Dyehouse Field Wood – Lavenham’s woodland.

Winter is a good time to walk in woodland: you can see structure and walk in places which are less accessible in summer.

We have discussed ways of improving habitats for wildlife as various new species are beginning to populate the wooded and scrub areas.  We are working on winter management at the moment, cutting back and raking nettles, and piling fallen wood into heaps for invertebrates.  One of our discoveries is the quite rare, (or perhaps, little observed) brown argus butterfly in an open area of the site, and so are working to develop its preferred habitat.

We have opened a small area of water and there has been an increase in the numbers of birds using that part of the site.

The fact that there are raptors which nest on the site or near to it indicates the presence of food for them – voles and field mice and various insects.  It is very pleasing to see how what was a field is becoming a bit wilder.  The seat is a good spot from which to see overflying buzzards, and to have a new perspective on the church. 

At the top of the site, we will be extending the hedge near to the seat, so if you would like to plant some trees with us, please contact me.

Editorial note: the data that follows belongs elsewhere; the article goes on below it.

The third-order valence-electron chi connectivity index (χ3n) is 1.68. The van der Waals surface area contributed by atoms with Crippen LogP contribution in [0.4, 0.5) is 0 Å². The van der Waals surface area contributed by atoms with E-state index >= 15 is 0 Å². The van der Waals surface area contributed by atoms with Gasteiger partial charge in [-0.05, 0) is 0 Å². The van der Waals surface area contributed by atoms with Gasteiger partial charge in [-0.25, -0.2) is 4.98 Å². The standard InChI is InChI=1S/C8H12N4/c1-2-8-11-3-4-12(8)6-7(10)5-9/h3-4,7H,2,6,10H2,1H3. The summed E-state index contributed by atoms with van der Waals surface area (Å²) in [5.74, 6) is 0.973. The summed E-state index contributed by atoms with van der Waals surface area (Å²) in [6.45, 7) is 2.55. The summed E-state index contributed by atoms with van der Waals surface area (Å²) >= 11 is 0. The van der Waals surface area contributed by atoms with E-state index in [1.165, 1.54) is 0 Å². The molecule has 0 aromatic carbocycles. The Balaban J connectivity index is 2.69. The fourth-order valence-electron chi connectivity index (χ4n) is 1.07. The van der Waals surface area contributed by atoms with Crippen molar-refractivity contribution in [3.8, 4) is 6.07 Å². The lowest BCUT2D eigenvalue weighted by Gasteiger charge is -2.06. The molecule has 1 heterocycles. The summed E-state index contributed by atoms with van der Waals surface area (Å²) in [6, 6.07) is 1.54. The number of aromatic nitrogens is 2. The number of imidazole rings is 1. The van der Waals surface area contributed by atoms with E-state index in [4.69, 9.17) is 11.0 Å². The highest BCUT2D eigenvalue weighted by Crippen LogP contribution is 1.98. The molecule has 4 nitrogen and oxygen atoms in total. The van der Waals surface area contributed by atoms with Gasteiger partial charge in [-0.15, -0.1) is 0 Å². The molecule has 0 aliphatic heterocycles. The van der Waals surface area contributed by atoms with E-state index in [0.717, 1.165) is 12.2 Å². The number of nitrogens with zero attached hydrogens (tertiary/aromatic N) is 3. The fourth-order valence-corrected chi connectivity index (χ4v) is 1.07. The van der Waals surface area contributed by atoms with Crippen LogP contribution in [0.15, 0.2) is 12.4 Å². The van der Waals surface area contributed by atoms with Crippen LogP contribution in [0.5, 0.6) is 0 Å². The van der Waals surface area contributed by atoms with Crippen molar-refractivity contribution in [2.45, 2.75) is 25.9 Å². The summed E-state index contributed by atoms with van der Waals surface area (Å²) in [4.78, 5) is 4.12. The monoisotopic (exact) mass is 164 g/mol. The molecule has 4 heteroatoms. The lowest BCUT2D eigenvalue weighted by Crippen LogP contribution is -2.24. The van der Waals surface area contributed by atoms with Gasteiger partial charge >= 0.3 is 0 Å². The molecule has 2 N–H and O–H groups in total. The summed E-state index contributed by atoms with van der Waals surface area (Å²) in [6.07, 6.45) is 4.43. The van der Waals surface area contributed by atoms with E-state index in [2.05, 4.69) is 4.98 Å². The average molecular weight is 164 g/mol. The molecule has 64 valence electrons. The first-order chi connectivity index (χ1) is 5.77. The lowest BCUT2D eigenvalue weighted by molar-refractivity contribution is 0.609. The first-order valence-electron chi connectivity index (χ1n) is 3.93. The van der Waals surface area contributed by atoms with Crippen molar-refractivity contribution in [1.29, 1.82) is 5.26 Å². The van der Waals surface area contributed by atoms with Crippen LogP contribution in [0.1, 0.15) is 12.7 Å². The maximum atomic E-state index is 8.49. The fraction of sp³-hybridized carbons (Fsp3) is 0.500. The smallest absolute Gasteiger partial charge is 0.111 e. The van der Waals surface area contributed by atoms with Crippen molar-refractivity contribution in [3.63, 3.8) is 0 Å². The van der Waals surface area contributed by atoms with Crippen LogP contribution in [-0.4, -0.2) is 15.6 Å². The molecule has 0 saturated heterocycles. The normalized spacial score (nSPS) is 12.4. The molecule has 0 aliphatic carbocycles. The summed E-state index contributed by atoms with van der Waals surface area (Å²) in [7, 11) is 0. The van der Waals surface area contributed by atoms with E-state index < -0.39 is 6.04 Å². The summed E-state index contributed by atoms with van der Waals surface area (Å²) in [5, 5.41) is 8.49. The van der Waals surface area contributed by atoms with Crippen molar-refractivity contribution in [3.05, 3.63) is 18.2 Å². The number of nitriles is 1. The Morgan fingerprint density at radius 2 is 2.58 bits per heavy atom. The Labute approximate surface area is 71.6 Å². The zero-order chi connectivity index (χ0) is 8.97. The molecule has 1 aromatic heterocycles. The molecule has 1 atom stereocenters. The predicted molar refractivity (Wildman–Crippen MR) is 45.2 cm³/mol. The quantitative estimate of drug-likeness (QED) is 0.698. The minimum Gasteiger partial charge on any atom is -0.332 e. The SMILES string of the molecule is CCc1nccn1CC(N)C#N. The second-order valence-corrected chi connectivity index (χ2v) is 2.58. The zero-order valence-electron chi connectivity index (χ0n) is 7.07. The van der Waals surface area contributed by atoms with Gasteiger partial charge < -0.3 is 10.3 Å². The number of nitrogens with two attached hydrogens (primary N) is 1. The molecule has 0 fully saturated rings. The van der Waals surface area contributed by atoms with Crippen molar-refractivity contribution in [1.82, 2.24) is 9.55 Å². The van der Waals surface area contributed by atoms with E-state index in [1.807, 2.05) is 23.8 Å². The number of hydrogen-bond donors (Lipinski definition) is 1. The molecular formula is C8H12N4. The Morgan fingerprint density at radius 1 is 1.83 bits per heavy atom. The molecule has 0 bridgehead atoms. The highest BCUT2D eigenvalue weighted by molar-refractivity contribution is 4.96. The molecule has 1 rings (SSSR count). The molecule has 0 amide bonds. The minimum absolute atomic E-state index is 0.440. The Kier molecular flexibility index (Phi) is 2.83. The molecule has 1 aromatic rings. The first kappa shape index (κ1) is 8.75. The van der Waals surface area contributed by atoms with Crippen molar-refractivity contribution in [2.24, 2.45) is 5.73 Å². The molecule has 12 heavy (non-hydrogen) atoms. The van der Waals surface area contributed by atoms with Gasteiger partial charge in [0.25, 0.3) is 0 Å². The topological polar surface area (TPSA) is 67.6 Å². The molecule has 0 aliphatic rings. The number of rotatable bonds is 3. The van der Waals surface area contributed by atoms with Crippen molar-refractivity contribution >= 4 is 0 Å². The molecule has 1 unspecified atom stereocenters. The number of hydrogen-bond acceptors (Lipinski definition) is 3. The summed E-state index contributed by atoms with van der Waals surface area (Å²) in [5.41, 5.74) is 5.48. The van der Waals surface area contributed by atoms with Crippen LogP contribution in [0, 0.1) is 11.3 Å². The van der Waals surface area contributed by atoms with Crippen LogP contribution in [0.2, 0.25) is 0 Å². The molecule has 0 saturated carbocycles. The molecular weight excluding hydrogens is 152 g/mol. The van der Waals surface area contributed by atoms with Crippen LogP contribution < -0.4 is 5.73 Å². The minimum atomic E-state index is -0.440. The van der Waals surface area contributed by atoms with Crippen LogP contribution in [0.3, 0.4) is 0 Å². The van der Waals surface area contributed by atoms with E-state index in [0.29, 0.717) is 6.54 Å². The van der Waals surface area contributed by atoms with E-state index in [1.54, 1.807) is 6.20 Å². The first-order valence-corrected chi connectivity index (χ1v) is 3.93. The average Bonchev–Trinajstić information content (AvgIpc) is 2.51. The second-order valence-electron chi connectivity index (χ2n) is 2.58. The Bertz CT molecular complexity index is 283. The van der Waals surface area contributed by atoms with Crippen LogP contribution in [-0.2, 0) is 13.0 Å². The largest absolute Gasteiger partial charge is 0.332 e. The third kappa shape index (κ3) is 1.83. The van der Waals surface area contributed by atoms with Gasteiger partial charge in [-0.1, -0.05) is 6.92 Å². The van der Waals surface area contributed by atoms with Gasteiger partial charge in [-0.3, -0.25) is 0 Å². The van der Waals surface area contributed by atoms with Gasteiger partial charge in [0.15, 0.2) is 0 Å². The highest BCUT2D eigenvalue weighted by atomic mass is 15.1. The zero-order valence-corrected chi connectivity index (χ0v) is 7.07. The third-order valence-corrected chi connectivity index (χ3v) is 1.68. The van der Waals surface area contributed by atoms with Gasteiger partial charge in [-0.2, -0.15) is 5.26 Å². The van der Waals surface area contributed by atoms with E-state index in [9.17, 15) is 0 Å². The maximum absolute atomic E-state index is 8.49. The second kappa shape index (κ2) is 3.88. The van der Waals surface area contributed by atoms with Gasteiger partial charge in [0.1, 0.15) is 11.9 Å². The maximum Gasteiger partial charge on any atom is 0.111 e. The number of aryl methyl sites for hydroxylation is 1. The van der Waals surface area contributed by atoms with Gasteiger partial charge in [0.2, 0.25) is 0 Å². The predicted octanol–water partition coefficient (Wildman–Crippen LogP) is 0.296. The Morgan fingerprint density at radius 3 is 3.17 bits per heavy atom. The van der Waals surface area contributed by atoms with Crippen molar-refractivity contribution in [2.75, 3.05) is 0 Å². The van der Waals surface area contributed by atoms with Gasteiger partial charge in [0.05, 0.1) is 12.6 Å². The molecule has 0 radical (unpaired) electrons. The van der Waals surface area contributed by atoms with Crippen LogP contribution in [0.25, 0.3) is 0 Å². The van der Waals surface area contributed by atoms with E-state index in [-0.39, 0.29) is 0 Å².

John Knight.


Our Mission Statement:
"To establish and secure the future of a woodland that will bring pleasure and benefit to all who share it"

Working Parties
Working parties meet on Saturday afternoons to work in the woodland at tasks appropriate to the time season, to ensure the woodland develops. We welcome all volunteers and will provide training and guidance as necessary.

While our woodland will be predominantly oak and ash, as are most of the ancient woodlands in Suffolk, we have planted a large variety of other native species.

We do need people to be involved in the project: that way it belongs to them.
Please join us, as and when you can.

Schools Program
We have a close personal links with Lavenham Voluntary Controlled PrimarySchool. Each class visits the site at different seasons with school staff and LWP helpers. They go to have fun, and to use the woodland in the classroom, meeting the requirements of the National Curriculum.

Chairman’s Annual Report 2008 Click Here